Green et al v. Skyline Highland Holdings LLC et al
ORDER denying 17 plaintiffs' motion to remand. Signed by Chief Judge Brian S. Miller on 12/4/2017. (kdr)
IN THE UNITED STATES DISTRICT COURT
FOR THE EASTERN DISTRICT OF ARKANSAS
JAMES GREEN, as Special Administrator of the
Estate of Felix Williams, deceased; et al.
CASE NO. 4:17-CV-00534 BSM
SKYLINE HIGHLAND HOLDINGS LLC; et al.
Plaintiffs’ motion to remand [Doc. No. 17] is denied.
Plaintiffs bring this class action lawsuit on behalf of all residents or estates of
residents who stayed at four defendant nursing homes between April 1, 2016, to the present.
Plaintiffs allege that defendants breached contractual and statutory duties owed to the
plaintiffs by failing to adequately staff the nursing homes.
The corporate structure and relationships among the various defendants are as follows:
Defendant nursing homes are separate limited liability companies that share a common
corporate parent, defendant JS Highland Holdings, LLC (“JS”). In addition to acting as the
holding company of its four nursing home subsidiaries, JS also provides the nursing homes
with various administrative and management services. Defendant Skyline Holdings LLC
(“Skyline”) is another subsidiary of JS and also provides administrative and management
services for the defendant nursing homes. JS’s sole member is defendant Joseph Schwartz,
a citizen of New York. Schwartz is therefore the sole member and effective owner of all
Moreover, all of the LLC defendants are registered in and have their
primary place of business in Arkansas. Each defendant nursing home separately employs its
respective administrative and nursing directors, who are all citizens of Arkansas.
Defendants removed this case from the Pulaski County Circuit Court, alleging that
jurisdiction was proper under the Class Action Fairness Act of 2005 (“CAFA”), 28 U.S.C.
sections 1332(d), et seq.; diversity jurisdiction; and federal question jurisdiction. See Doc.
No. 1. Plaintiffs move to remand, arguing that while CAFA’s threshold requirements are
satisfied, CAFA’s “local controversy,” “home state,” and discretionary remand exceptions
apply. Defendants respond by arguing that none of CAFA’s exceptions apply, and diversity
and federal question jurisdiction independently confer subject matter jurisdiction.
The motion to remand is denied because none of the CAFA exceptions apply and
therefore subject matter jurisdiction properly lies herein. Whether diversity-of-citizenship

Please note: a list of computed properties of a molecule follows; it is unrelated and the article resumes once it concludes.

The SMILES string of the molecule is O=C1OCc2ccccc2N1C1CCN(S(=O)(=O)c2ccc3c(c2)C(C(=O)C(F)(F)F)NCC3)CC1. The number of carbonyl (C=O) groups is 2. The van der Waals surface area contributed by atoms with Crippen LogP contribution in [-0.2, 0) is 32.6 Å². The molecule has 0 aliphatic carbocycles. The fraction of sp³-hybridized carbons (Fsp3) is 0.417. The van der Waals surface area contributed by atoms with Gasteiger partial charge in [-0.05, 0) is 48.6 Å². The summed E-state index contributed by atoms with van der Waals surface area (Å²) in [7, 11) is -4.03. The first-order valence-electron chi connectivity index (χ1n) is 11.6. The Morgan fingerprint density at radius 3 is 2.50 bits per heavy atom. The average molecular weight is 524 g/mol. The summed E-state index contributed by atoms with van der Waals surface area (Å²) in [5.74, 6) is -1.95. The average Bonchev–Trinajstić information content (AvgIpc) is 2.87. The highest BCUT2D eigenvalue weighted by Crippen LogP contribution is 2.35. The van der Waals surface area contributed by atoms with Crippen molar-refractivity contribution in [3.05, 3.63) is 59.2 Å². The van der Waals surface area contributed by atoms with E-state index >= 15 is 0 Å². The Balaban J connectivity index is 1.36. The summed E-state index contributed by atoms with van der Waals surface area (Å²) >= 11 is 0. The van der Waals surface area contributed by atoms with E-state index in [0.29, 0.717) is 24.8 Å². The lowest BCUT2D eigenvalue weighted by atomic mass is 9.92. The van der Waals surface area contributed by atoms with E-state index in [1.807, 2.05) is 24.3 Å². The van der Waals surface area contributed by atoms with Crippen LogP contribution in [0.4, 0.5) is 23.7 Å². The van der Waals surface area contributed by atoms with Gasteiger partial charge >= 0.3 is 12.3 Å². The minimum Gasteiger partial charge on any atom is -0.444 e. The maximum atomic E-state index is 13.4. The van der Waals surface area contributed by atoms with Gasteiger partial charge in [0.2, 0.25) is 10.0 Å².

or federal question jurisdiction independently confer jurisdiction need not be addressed.
II. LEGAL STANDARD
CAFA eases the diversity requirements in certain class action lawsuits. Under CAFA,
a federal district court has original subject matter jurisdiction where at least $5,000,000 is in
controversy, the proposed class consists of over 100 members, and minimal diversity is
satisfied. 28 U.S.C. § 1332(d)(2).
CAFA has several exceptions, but only three are relevant in this case. First, the “local
controversy” exception provides that when the following criteria are met, the federal district
court must “decline to exercise jurisdiction”:
1) more than two-thirds of the proposed class members are
citizens of the state where the action was originally filed,
2) the class seeks significant relief from at least one defendant
who is a citizen of the same state in which the action was
originally filed and whose conduct forms a significant basis for
the claims asserted,
3) principal injuries resulting from the conduct of each
defendant were incurred in the state in which the suit was
originally filed, and
4) No other class actions have been filed asserting the same or
similar allegations against any of the defendants on behalf of the
same or other persons during the three-year period preceding the
filing of the current class action.
28 U.S.C. § 1332(d)(4)(A). Second, the “home state” exception provides that a “district
court shall decline to exercise jurisdiction . . . over a class action in which . . . two-thirds or
more of the members of all proposed plaintiff classes in the aggregate, and the primary
defendants, are citizens of the State in which the action was originally filed.” Id. at §
1332(d)(4)(B). Third, the discretionary remand exception allows a district court to decline
to exercise jurisdiction in certain cases where more than one-third but less than two-thirds
of the members of the proposed class and all “primary defendants” are citizens of the state
in which the class action was originally filed. Id. at § 1332(d)(3). A number of factors are
then considered in deciding whether discretionary remand is appropriate, including whether
the claims involve issues of national importance, whether the forum’s law principally
governs issues in the case, and whether the action was brought in a forum with a nexus to the